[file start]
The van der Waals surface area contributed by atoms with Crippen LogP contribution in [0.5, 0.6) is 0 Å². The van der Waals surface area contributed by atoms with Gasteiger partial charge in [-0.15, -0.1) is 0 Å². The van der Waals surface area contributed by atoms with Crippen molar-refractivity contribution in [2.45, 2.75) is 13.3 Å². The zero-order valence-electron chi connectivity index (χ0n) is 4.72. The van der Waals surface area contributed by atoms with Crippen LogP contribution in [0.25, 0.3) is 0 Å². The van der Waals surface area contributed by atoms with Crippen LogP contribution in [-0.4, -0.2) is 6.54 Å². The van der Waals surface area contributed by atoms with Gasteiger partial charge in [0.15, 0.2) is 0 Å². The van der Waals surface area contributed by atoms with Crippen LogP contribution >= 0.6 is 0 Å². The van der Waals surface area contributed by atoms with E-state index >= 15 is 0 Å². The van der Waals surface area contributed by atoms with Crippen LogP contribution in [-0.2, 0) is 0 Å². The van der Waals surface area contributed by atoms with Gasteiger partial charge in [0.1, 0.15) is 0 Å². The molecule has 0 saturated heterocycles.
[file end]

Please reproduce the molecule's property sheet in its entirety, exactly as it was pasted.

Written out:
The van der Waals surface area contributed by atoms with Crippen LogP contribution in [0.5, 0.6) is 0 Å². The van der Waals surface area contributed by atoms with Gasteiger partial charge in [-0.15, -0.1) is 0 Å². The van der Waals surface area contributed by atoms with Crippen molar-refractivity contribution in [2.45, 2.75) is 13.3 Å². The zero-order valence-electron chi connectivity index (χ0n) is 4.72. The van der Waals surface area contributed by atoms with Crippen LogP contribution in [0.25, 0.3) is 0 Å². The van der Waals surface area contributed by atoms with Crippen LogP contribution in [-0.4, -0.2) is 6.54 Å². The van der Waals surface area contributed by atoms with Gasteiger partial charge in [0.15, 0.2) is 0 Å². The van der Waals surface area contributed by atoms with Crippen LogP contribution >= 0.6 is 0 Å². The van der Waals surface area contributed by atoms with E-state index >= 15 is 0 Å². The van der Waals surface area contributed by atoms with Crippen LogP contribution in [-0.2, 0) is 0 Å². The van der Waals surface area contributed by atoms with Gasteiger partial charge in [0.1, 0.15) is 0 Å². The molecule has 0 saturated heterocycles.